Replacing old laminate countertops with granite can make a big difference in your kitchen's appearance, but the cost of stone countertops might exceed your budget. Instead of learning to live with your existing counters, you can dress them up with a faux painting technique and some standard paint supplies. Before you start painting, look for a granite tile to serve as inspiration. This will help you choose the appropriate countertop paint colors for your laminate countertops.
Pre-Paint Sanding and Cleaning
Sand the laminate kitchen countertops with coarse-grit sandpaper to create a textured surface on which the paint and sealer will more easily adhere than the smoother untreated laminate. Clean the countertops thoroughly with warm soapy water to remove any dust created during the sanding process. Dry the countertops with a clean towel before you begin painting.
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Applying Primer to Countertops
Apply one coat of alcohol-based primer to the countertops with a paint roller. Choose a primer that is formulated for sealing a non-porous surface. The color of the primer is not important because you will cover it with another layer of paint. It's important that you allow the primer to dry thoroughly before applying the paint, so check the product label to find the recommended drying time.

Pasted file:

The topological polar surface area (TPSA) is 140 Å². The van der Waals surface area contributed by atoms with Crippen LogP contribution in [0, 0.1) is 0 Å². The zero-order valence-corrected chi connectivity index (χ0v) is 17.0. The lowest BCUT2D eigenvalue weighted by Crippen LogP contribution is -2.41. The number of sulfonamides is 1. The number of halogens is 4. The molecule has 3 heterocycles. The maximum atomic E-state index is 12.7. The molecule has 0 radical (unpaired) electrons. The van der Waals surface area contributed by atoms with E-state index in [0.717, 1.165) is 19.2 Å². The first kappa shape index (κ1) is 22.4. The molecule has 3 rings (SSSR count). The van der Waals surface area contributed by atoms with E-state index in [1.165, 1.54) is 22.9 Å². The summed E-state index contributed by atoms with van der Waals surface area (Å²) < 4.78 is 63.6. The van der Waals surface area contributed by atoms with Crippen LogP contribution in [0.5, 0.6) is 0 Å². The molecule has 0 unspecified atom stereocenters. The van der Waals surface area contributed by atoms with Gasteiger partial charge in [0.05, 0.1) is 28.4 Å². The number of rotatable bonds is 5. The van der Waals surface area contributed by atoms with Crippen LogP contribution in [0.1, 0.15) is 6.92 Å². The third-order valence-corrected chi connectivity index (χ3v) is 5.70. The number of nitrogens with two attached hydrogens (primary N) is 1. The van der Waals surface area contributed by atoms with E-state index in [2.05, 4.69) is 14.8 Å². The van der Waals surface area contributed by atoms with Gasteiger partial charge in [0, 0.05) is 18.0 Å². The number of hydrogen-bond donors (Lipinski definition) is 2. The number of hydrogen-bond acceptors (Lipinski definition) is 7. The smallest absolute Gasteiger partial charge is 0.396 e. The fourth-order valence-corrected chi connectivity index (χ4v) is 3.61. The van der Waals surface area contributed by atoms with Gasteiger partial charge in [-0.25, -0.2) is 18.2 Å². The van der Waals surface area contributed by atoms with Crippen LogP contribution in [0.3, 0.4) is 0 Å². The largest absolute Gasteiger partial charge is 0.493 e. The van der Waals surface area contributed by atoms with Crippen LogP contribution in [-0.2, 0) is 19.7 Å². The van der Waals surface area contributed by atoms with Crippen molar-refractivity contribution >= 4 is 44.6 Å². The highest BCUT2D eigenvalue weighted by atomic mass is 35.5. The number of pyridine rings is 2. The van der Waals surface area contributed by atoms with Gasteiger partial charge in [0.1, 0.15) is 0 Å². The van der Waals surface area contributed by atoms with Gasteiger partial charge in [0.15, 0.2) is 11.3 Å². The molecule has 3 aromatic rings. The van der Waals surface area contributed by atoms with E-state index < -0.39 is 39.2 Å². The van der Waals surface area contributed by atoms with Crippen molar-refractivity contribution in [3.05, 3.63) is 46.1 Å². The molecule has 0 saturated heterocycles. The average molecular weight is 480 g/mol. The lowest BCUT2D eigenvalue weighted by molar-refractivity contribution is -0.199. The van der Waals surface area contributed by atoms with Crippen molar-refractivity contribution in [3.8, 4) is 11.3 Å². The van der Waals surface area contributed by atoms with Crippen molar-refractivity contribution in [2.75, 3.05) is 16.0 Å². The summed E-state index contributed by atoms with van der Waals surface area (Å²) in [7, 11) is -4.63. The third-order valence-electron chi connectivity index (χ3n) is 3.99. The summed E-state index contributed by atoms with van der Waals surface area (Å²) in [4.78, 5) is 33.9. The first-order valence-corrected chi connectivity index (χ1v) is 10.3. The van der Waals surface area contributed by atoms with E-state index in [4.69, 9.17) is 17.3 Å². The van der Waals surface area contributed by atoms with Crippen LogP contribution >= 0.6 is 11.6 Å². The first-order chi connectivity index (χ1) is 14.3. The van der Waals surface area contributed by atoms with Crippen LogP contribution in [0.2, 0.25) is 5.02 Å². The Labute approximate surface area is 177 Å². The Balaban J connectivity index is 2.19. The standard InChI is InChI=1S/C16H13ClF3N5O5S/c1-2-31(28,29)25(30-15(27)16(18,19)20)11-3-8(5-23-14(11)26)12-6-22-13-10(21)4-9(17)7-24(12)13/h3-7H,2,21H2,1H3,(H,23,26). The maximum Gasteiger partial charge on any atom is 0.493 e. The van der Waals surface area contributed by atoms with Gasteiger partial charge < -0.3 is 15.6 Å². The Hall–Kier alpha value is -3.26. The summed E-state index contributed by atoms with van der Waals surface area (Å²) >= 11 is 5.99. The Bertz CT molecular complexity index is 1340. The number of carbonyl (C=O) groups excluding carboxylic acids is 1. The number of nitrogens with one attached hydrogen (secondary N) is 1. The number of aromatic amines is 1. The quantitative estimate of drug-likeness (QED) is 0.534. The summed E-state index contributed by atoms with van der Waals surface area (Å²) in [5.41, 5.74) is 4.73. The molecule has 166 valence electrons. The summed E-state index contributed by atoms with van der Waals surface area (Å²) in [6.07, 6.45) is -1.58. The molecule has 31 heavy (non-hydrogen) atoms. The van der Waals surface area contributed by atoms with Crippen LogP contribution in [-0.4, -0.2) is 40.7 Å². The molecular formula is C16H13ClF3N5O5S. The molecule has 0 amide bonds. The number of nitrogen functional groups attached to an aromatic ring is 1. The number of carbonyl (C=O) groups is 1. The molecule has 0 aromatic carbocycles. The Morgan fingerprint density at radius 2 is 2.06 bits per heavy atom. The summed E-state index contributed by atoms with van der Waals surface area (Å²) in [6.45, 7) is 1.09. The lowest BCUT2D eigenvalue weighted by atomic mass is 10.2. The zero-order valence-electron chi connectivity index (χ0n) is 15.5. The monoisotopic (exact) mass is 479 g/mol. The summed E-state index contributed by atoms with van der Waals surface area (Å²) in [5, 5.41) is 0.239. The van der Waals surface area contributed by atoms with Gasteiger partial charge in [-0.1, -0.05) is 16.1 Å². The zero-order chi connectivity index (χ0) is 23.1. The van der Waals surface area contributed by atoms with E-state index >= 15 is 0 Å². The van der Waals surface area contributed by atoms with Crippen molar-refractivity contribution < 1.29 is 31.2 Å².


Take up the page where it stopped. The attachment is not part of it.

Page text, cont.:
Choosing Countertop Paint Colors
Choose four colors for your faux granite paint effect and purchase these colors in satin or flat latex paints. One color will be the base color and the other three colors will be the accent colors.
Applying Kitchen Countertop Paint Base
Paint the dry countertops with the paint tinted to the base color of your granite. If you need to apply a second coat of paint to completely cover the primer, do so when the first coat is completely dry.
Sponging Accent Colors Onto Base
Pour some of the paint tinted to your first accent color into a paint tray. Dip a natural sea sponge into the paint and pat the sponge lightly onto the dry painted countertop. Continue to do this over the entire countertop to create a random pattern.
Sponge-paint another accent color randomly over the first accent color when the first accent color is dry. The countertop now has a base color with two different colors sponge-painted on top of it.
Applying the Third Accent Color
Pour a small amount of the third accent color into a paint tray and add an equal amount of water to create a thin glaze. Dip a stiff-bristle paintbrush into the glaze and shake the paintbrush over the countertop to create a splattered effect with the glaze. This random application will help create a realistic granite appearance.
Applying the Polyurethane Sealer
Apply three coats of oil-based polyurethane to the countertops with a paint roller when the glaze is completely dry. Let each coat of polyurethane dry according to the directions on the can, or for at least four hours, before you begin to apply the next. When the polyurethane is completely dry, sand the dry polyurethane with extra-fine-grit sandpaper until it feels smooth.